SEPTA wanted to know who found love while riding the trains. With its contest, SEPTA found that the Temple University train platform might be the new place to find the love of your life.
For some Temple students, finding a Valentine this year was as easy as riding the bus.
The age-old proverb says love happens when you least expect it. Sure, this cliché has proven true on the silver screen, but what if you met your soul mate on an everyday commute or weekend trip into Center City on a SEPTA vehicle?
Occurrences like these are surprisingly not rare. While the neon orange décor and fluorescent light fixtures do not evoke images from The Love Boat, scores of SEPTA users have reported finding someone special on the subway, Regional Rail, trolley or bus lines.
In January, SEPTA announced a contest to shed light on these love stories. Known as “Moving Love Stories,” the contest requires riders to submit their stories about finding Mr. or Ms. “Right,” or “Right Now,” or even reigniting a former flame while in transit.
SEPTA’s spokeswoman Jerria Williams said the judges wanted the most original, romantic or heart-warming stories.
The 14 “Moving Love” winners were announced Feb. 6. They will receive a ride on Feb. 14’s “Love Train,” which will be decked out in Valentine’s Day decorations, courtesy of the Mural Arts Program. The train will ride past the Love Letter project in West Philadelphia. A reception for the winners will follow.
One of the winning couples first caught eyes at the Regional Rail’s Temple station. Jared Remer, a 24-year-old senior American studies major, saw his now-sweetheart Gabby Shlyapok, a 24-year-old public health major, on the outbound side of the R3 to West Trenton last September.
For weeks, Remer only stared from afar and could not muster the courage to introduce himself.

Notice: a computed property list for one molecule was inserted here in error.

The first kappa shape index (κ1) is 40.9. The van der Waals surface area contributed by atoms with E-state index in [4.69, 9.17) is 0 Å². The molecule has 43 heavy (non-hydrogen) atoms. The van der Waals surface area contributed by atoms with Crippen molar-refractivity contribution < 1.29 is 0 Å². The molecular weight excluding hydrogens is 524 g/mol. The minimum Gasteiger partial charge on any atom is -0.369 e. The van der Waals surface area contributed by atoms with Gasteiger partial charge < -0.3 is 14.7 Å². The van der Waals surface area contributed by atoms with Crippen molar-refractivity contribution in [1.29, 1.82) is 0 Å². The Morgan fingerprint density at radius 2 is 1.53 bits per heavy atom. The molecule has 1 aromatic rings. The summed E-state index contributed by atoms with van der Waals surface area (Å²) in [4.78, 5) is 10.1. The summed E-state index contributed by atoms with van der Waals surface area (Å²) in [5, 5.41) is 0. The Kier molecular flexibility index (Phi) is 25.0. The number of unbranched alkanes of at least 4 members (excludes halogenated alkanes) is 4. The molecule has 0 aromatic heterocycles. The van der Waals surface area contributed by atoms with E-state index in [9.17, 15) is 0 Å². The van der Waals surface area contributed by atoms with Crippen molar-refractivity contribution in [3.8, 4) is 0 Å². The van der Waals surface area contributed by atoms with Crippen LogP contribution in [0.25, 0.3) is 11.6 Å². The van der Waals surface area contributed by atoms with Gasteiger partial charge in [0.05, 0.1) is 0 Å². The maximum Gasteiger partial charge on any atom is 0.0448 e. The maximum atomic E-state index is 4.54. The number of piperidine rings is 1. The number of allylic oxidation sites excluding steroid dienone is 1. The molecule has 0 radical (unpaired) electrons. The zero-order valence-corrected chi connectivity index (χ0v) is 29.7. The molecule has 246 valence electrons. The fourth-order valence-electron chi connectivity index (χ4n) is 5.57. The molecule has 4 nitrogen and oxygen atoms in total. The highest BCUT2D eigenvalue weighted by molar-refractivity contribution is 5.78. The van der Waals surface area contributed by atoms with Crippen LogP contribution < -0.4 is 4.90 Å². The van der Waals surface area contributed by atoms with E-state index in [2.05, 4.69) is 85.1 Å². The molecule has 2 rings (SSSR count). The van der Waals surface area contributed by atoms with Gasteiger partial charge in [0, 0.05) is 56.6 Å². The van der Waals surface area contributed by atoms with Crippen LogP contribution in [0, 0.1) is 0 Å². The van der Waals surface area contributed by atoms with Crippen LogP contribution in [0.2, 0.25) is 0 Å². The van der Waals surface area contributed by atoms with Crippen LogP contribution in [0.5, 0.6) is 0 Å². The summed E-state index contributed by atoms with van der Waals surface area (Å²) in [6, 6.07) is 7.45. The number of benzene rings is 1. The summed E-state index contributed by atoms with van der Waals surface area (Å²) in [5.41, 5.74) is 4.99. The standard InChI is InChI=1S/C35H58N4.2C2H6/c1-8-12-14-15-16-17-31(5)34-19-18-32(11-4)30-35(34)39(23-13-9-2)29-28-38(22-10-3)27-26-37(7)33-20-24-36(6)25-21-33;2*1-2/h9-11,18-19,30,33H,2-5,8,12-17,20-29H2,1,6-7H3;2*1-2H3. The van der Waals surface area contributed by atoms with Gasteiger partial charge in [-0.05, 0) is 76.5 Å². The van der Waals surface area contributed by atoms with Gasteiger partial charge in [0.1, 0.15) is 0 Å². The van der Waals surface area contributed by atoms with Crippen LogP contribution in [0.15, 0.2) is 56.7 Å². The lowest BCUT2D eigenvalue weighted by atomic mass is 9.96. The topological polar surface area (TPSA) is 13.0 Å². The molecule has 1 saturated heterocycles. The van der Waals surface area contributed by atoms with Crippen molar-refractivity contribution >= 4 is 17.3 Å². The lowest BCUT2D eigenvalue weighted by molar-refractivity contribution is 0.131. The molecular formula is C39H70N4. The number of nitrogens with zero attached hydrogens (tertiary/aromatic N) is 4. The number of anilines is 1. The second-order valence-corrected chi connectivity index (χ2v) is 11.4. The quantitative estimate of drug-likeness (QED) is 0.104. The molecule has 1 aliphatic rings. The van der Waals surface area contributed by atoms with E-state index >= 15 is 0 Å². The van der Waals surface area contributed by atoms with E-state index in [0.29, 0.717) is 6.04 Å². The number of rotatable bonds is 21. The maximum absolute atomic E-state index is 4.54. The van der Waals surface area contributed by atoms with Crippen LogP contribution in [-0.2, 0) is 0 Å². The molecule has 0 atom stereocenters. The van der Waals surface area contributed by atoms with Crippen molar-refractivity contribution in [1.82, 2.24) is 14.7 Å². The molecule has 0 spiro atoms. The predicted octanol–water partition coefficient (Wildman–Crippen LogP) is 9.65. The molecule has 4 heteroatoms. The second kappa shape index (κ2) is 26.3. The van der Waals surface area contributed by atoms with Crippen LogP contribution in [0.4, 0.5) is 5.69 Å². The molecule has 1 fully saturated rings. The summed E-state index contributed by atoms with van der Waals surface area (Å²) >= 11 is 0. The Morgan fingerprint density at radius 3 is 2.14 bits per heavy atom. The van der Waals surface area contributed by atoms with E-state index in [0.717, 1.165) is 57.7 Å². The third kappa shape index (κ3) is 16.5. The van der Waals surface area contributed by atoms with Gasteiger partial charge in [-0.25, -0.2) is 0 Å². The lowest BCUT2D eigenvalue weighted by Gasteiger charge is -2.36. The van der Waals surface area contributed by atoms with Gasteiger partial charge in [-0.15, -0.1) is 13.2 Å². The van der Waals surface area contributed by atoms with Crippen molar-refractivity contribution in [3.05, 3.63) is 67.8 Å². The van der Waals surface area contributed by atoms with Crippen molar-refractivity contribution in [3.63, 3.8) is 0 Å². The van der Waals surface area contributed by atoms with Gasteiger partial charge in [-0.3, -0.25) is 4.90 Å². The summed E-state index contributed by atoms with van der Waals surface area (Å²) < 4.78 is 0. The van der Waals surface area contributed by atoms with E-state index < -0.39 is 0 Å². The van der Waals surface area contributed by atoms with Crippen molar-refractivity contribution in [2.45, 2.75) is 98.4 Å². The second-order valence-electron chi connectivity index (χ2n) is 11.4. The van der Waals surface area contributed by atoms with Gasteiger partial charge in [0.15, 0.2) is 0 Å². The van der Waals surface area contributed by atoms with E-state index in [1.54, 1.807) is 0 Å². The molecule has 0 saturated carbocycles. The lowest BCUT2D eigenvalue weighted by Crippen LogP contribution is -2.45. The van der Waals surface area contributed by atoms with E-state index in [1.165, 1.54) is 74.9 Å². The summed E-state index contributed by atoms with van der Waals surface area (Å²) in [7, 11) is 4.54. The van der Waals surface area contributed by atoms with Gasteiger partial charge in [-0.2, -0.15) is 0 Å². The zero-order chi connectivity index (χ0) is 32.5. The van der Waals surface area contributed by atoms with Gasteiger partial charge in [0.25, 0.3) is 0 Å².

In October, weary from the situation, Remer knew he had to act soon, he said, if he wanted romance to spark. Shylapok beat him to the punch.
“She definitely tested my masculinity,” Remer said. As she exited the R3 at her usual stop, Shylapok passed him a note that said, “Say ‘hi’” and gave Remer her phone number.
“The rest is history,” Remer’s submission letter read. The two went on several dates throughout the month, sharinga hot coffees and cold beers.
“The relationship grew serious around the holidays,” he said.
“I never thought I’d meet someone at Temple, or on a train, for that matter,” Remer said. “When we tell people how we met, they definitely find it unique, but they also tend to appreciate that uniqueness.”
Other Temple students have also confessed to finding romance on the train, like Naomi (whose name has been changed), who has been dating her SEPTA sweetheart for five years. Between the Broad Street Line’s Oregon and Spring Garden stops, she “kept shooting him looks and coy little smiles” but felt nervous, she said, as she was only in high school and he was a student at the Community College of Philadelphia.
They fatefully exited the train at the same stop, and she rushed to keep up with the 6-foot-3-inch hunk, “just to be near him.” When he finally noticed Naomi, his greeting – “Yo!” – turned her off, but she knew there was something special about him and went for it. Both eventually ended up as Temple students and are still happily in love.
Freshman pre-medicine major Rich Shur also has a smoldering love story that began on the R5 with a beautiful girl holding a birdcage. He said the finches’ sweet song directed his attention to her and eventually engaged her in conversation.
“Our romance blossomed during that ride,” he said. But like their ride on the R5, their short-lived romance came to an end, leaving Shur with only fond memories.
Sophomore sociology major Matt Lachs said he owes Temple’s half-time success to his lucky train ride. Halfway through the Temple’s game at Villanova, Lachs hopped on the northbound train back to Temple. There, he met two fellow female classmates. One gave him “a very good kiss goodnight at Girard,” he said.
Both students agreed to leave their romance on the train and have not seen each other since, but neither one of them harbors hard feelings, Lachs said.
Not all Temple students are so open-minded.
“Oh, I’ve found cute boys,” freshman film major Bridget Siegfried said, “but I don’t feel comfortable approaching them on the train.”
“If it’s true love, the circumstances of how you meet don’t matter,” said Stephanie Catrambone, a freshman French major. “Personally, I wouldn’t be open to the idea of starting a relationship with somebody who sat across from me [on SEPTA].”
Perhaps some people are destined to find their other half online at Match.com, at McFadden’s singles’ night or in the office. Maybe finding that someone special will take weeks and endless compatibility reports. But for a lucky few, love only requires two tokens and a destination. The rest is an adventure.
SEPTA will post all 14 stories on its Web site Feb. 10.
Alexis Sachdev can be reached at firstname.lastname@example.org.